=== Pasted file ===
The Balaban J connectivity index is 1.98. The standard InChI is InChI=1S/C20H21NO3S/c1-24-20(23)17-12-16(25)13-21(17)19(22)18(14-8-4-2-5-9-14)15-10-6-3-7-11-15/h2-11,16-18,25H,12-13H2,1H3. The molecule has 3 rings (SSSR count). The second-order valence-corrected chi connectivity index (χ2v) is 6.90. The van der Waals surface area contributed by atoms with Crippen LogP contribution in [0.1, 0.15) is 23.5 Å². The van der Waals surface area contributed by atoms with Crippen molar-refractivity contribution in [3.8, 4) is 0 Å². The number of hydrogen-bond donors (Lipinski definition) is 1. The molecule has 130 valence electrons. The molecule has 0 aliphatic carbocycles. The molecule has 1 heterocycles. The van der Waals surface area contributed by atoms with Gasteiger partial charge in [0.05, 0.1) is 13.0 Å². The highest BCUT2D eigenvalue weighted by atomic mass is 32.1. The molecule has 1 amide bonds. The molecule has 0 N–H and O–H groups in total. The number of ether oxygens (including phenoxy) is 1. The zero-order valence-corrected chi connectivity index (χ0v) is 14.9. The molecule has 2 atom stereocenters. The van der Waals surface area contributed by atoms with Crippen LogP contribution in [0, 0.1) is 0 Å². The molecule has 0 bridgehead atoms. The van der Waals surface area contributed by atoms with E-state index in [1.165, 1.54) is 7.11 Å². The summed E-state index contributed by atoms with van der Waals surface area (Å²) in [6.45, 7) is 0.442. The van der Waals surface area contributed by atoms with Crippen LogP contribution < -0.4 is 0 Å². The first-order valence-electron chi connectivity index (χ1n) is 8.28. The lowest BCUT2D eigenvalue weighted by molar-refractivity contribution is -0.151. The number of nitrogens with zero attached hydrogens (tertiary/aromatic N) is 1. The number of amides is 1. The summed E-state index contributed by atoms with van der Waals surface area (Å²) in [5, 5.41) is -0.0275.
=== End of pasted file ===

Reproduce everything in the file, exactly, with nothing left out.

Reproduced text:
The Balaban J connectivity index is 1.98. The standard InChI is InChI=1S/C20H21NO3S/c1-24-20(23)17-12-16(25)13-21(17)19(22)18(14-8-4-2-5-9-14)15-10-6-3-7-11-15/h2-11,16-18,25H,12-13H2,1H3. The molecule has 3 rings (SSSR count). The second-order valence-corrected chi connectivity index (χ2v) is 6.90. The van der Waals surface area contributed by atoms with Crippen LogP contribution in [0.1, 0.15) is 23.5 Å². The van der Waals surface area contributed by atoms with Crippen molar-refractivity contribution in [3.8, 4) is 0 Å². The number of hydrogen-bond donors (Lipinski definition) is 1. The molecule has 130 valence electrons. The molecule has 0 aliphatic carbocycles. The molecule has 1 heterocycles. The van der Waals surface area contributed by atoms with Gasteiger partial charge in [0.05, 0.1) is 13.0 Å². The highest BCUT2D eigenvalue weighted by atomic mass is 32.1. The molecule has 1 amide bonds. The molecule has 0 N–H and O–H groups in total. The number of ether oxygens (including phenoxy) is 1. The zero-order valence-corrected chi connectivity index (χ0v) is 14.9. The molecule has 2 atom stereocenters. The van der Waals surface area contributed by atoms with Crippen LogP contribution in [0, 0.1) is 0 Å². The molecule has 0 bridgehead atoms. The van der Waals surface area contributed by atoms with E-state index in [1.165, 1.54) is 7.11 Å². The summed E-state index contributed by atoms with van der Waals surface area (Å²) in [6.45, 7) is 0.442. The van der Waals surface area contributed by atoms with Crippen LogP contribution < -0.4 is 0 Å². The first-order valence-electron chi connectivity index (χ1n) is 8.28. The lowest BCUT2D eigenvalue weighted by molar-refractivity contribution is -0.151. The number of nitrogens with zero attached hydrogens (tertiary/aromatic N) is 1. The number of amides is 1. The summed E-state index contributed by atoms with van der Waals surface area (Å²) in [5, 5.41) is -0.0275.